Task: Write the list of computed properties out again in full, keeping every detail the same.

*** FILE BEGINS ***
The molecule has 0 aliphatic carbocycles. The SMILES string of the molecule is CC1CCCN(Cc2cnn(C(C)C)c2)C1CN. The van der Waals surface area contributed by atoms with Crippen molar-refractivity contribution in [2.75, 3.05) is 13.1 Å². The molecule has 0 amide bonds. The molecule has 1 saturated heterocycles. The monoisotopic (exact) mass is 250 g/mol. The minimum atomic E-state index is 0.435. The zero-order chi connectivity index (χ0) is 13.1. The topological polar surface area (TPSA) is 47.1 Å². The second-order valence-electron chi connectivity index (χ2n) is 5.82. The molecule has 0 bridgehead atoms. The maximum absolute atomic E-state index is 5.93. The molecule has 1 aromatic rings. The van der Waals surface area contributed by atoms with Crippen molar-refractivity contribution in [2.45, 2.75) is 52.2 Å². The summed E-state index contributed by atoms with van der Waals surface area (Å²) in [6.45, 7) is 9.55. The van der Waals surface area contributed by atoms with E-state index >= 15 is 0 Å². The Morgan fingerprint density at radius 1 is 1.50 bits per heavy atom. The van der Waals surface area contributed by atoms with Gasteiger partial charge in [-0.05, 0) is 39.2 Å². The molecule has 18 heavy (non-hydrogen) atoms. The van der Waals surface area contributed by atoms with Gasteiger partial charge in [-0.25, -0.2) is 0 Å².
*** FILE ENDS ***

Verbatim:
The molecule has 0 aliphatic carbocycles. The SMILES string of the molecule is CC1CCCN(Cc2cnn(C(C)C)c2)C1CN. The van der Waals surface area contributed by atoms with Crippen molar-refractivity contribution in [2.75, 3.05) is 13.1 Å². The molecule has 0 amide bonds. The molecule has 1 saturated heterocycles. The monoisotopic (exact) mass is 250 g/mol. The minimum atomic E-state index is 0.435. The zero-order chi connectivity index (χ0) is 13.1. The topological polar surface area (TPSA) is 47.1 Å². The second-order valence-electron chi connectivity index (χ2n) is 5.82. The molecule has 0 bridgehead atoms. The maximum absolute atomic E-state index is 5.93. The molecule has 1 aromatic rings. The van der Waals surface area contributed by atoms with Crippen molar-refractivity contribution in [2.45, 2.75) is 52.2 Å². The summed E-state index contributed by atoms with van der Waals surface area (Å²) in [6.45, 7) is 9.55. The van der Waals surface area contributed by atoms with E-state index >= 15 is 0 Å². The Morgan fingerprint density at radius 1 is 1.50 bits per heavy atom. The van der Waals surface area contributed by atoms with Gasteiger partial charge in [-0.05, 0) is 39.2 Å². The molecule has 18 heavy (non-hydrogen) atoms. The van der Waals surface area contributed by atoms with Gasteiger partial charge in [-0.25, -0.2) is 0 Å².